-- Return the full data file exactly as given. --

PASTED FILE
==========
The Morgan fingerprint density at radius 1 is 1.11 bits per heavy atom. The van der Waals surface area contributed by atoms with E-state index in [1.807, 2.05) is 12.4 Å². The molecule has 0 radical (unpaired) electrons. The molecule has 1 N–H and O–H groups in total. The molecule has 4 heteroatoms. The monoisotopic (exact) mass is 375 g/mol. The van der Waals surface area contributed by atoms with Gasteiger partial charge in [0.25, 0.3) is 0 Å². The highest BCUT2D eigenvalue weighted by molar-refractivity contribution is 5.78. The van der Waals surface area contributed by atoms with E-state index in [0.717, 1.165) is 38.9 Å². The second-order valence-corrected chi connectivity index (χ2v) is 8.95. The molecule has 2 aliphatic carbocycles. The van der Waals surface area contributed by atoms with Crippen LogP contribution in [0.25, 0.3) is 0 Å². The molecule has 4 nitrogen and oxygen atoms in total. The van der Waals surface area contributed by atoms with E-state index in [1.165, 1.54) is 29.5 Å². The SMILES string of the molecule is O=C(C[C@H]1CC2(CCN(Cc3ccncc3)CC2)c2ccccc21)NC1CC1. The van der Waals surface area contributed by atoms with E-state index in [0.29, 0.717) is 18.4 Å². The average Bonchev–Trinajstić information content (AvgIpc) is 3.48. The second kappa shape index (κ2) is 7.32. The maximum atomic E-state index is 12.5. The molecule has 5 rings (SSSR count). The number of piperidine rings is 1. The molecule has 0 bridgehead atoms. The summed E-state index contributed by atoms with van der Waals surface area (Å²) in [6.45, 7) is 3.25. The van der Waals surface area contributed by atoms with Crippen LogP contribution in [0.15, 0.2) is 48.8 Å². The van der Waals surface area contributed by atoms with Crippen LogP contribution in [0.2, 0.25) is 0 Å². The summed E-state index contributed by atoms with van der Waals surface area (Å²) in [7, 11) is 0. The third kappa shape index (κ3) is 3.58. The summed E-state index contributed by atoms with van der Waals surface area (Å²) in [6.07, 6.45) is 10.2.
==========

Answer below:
The Morgan fingerprint density at radius 1 is 1.11 bits per heavy atom. The van der Waals surface area contributed by atoms with E-state index in [1.807, 2.05) is 12.4 Å². The molecule has 0 radical (unpaired) electrons. The molecule has 1 N–H and O–H groups in total. The molecule has 4 heteroatoms. The monoisotopic (exact) mass is 375 g/mol. The van der Waals surface area contributed by atoms with Gasteiger partial charge in [0.25, 0.3) is 0 Å². The highest BCUT2D eigenvalue weighted by molar-refractivity contribution is 5.78. The van der Waals surface area contributed by atoms with E-state index in [0.717, 1.165) is 38.9 Å². The second-order valence-corrected chi connectivity index (χ2v) is 8.95. The molecule has 2 aliphatic carbocycles. The van der Waals surface area contributed by atoms with Crippen LogP contribution in [0.25, 0.3) is 0 Å². The molecule has 4 nitrogen and oxygen atoms in total. The van der Waals surface area contributed by atoms with E-state index in [1.165, 1.54) is 29.5 Å². The SMILES string of the molecule is O=C(C[C@H]1CC2(CCN(Cc3ccncc3)CC2)c2ccccc21)NC1CC1. The van der Waals surface area contributed by atoms with E-state index in [0.29, 0.717) is 18.4 Å². The average Bonchev–Trinajstić information content (AvgIpc) is 3.48. The second kappa shape index (κ2) is 7.32. The maximum atomic E-state index is 12.5. The molecule has 5 rings (SSSR count). The number of piperidine rings is 1. The molecule has 0 bridgehead atoms. The summed E-state index contributed by atoms with van der Waals surface area (Å²) in [6.45, 7) is 3.25. The van der Waals surface area contributed by atoms with Crippen LogP contribution in [0.15, 0.2) is 48.8 Å². The van der Waals surface area contributed by atoms with Crippen LogP contribution in [0.2, 0.25) is 0 Å². The summed E-state index contributed by atoms with van der Waals surface area (Å²) in [7, 11) is 0. The third kappa shape index (κ3) is 3.58. The summed E-state index contributed by atoms with van der Waals surface area (Å²) in [6.07, 6.45) is 10.2.